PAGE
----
Cohassett basalt was reacted with synthetic Hanford groundwater in a Dickson rocking autoclave at 300°C and 30 MPa for ca. 7600 hours. During the experiment fresh solution was twice reinjected into the reaction cell, raising the nominal water:rock mass ratio from 50:1 to 140:1. The reinjection experiment is intermediate between closed-system Dickson experiments and flow-through tests in that the fluid and solids can remain in contact for extended periods of time before the solution is replaced. This allows more time for equilibrium to be approached. Data from this experiment suggest:
(1) After reinjection many solution parameters quickly (hrs-days) returned to near preinjection values. (2) The redox buffer capacity of the basalt was not exceeded, i.e. fO2 values remained near magnetite-hematite values, although the nominal water:rock mass ratio was raised to ca. 140 during the experiment. (3) After reinjection the stable high-temperature pH value was only slightly less than the initial pH value. (4) The silica concentration stabilized near apparent quartz saturation rather than the cristobalite saturation value found in closed-system experiments. (5) Short-term relationships between cations appear to be controlled by ionexchange between the solutions and clay minerals.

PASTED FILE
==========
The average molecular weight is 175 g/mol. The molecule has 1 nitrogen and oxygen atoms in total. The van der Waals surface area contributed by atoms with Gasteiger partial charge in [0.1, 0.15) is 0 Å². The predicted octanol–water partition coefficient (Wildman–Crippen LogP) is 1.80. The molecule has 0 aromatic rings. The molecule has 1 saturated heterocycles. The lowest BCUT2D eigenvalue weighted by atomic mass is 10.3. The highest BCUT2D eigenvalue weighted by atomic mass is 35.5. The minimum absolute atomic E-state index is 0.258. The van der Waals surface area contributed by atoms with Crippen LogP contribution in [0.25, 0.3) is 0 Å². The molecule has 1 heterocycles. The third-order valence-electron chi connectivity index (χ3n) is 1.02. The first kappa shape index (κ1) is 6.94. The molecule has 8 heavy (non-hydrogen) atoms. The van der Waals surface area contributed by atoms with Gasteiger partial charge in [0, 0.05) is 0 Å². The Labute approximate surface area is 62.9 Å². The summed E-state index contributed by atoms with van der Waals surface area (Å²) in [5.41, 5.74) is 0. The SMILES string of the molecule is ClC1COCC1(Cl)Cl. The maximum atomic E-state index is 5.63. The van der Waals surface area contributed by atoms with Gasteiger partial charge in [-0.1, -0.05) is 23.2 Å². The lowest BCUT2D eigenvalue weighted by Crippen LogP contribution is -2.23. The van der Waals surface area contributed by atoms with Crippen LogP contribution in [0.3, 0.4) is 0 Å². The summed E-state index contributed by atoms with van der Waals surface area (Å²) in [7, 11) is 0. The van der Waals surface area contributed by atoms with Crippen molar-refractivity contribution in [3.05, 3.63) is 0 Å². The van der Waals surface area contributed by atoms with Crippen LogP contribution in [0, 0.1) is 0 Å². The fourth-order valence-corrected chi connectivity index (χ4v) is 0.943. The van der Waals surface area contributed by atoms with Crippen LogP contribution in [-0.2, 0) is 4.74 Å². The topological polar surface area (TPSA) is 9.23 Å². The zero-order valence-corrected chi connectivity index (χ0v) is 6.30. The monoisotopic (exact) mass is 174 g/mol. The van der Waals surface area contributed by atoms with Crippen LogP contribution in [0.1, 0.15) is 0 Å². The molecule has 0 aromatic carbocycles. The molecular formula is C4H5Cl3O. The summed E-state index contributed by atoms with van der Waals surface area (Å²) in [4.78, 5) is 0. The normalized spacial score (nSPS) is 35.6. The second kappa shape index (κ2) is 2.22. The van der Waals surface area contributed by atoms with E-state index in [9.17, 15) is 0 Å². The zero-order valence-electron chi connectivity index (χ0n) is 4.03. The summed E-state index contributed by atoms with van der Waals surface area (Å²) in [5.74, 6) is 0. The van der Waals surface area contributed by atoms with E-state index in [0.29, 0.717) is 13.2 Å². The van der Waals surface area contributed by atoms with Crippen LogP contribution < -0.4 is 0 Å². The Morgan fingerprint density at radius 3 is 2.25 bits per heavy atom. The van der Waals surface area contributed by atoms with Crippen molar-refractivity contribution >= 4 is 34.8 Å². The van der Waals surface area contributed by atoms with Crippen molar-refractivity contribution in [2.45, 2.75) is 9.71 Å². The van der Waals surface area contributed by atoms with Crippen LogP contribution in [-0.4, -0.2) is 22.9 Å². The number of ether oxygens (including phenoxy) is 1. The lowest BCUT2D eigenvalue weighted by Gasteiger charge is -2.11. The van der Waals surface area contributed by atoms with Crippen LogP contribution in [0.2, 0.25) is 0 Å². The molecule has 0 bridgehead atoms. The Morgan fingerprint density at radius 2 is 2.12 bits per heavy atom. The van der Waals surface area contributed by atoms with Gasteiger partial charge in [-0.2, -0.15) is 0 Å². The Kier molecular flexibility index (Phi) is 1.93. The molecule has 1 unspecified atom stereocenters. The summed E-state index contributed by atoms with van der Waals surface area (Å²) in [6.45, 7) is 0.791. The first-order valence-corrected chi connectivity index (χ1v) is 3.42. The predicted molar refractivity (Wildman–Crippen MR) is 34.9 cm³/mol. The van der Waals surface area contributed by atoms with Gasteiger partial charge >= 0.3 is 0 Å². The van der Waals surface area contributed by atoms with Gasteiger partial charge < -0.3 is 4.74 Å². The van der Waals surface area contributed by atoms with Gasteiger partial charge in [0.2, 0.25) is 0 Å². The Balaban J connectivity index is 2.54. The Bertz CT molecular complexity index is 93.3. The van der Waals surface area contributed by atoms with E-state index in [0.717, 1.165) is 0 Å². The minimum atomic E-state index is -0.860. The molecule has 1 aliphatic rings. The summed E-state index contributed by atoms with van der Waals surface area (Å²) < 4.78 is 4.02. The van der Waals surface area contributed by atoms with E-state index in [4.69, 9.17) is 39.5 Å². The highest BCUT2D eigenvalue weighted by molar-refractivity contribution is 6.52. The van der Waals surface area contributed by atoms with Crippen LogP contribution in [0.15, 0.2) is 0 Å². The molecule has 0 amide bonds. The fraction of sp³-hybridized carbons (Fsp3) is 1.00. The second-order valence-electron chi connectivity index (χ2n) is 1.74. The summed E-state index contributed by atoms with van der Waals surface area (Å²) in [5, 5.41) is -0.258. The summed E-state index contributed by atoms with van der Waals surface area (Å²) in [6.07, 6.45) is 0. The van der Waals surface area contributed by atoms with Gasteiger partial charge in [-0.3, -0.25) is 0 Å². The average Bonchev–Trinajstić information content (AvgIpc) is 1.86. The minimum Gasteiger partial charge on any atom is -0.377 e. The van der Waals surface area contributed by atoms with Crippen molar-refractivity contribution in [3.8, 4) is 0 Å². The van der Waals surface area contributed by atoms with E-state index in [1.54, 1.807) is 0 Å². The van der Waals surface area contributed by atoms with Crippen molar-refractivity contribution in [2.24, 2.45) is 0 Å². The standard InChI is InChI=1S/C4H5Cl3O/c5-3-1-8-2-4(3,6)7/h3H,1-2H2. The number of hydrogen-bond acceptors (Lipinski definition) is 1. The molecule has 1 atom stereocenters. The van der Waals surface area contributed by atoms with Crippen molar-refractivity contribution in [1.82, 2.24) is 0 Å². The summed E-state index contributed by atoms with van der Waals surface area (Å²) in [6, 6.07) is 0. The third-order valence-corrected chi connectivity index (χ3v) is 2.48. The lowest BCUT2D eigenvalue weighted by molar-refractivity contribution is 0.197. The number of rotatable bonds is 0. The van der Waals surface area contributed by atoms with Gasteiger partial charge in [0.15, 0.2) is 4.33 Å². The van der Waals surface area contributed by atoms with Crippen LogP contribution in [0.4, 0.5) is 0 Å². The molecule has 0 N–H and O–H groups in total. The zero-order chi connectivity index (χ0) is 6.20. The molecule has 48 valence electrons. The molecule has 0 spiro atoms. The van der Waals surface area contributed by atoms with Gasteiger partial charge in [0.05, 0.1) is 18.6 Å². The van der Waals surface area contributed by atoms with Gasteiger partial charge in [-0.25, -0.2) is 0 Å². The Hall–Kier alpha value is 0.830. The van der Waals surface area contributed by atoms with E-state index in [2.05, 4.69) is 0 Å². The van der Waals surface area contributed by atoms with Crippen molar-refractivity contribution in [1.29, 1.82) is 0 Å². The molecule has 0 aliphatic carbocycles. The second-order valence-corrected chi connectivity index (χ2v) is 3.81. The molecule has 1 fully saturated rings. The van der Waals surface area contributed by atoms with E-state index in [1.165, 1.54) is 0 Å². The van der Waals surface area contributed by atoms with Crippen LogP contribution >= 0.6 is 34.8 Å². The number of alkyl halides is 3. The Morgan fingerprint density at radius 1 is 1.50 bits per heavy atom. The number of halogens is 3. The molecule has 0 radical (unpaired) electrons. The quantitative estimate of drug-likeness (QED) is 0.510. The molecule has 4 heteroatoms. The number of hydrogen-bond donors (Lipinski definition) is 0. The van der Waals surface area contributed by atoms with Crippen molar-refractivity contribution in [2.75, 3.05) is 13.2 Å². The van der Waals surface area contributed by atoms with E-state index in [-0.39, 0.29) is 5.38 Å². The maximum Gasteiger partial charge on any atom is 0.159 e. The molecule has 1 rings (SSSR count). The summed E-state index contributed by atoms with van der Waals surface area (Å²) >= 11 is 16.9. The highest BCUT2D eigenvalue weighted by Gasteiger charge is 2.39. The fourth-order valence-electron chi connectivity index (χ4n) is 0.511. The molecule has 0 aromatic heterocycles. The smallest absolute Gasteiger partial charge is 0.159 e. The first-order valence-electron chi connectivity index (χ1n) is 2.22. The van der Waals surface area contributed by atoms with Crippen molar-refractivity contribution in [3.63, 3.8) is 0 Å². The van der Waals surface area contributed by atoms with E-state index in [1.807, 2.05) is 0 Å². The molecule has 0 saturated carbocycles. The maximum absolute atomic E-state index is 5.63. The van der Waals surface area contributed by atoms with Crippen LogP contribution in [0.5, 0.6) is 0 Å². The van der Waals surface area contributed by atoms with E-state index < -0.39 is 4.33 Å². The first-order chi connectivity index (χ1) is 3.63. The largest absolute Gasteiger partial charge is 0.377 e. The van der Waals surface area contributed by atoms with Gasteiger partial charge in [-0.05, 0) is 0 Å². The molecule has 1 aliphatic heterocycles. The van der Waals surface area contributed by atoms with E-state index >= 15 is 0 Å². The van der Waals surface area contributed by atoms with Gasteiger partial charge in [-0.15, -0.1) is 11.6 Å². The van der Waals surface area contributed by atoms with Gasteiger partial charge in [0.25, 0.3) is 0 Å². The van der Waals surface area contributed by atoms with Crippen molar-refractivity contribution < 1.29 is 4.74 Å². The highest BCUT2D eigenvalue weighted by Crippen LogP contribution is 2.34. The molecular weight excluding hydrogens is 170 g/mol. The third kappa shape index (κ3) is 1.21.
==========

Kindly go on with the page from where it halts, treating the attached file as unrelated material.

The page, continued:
Reaction products identified from the experiment include: Fesmectite, illite, hematite, minor cristobalite and possibly Ti-maghemite.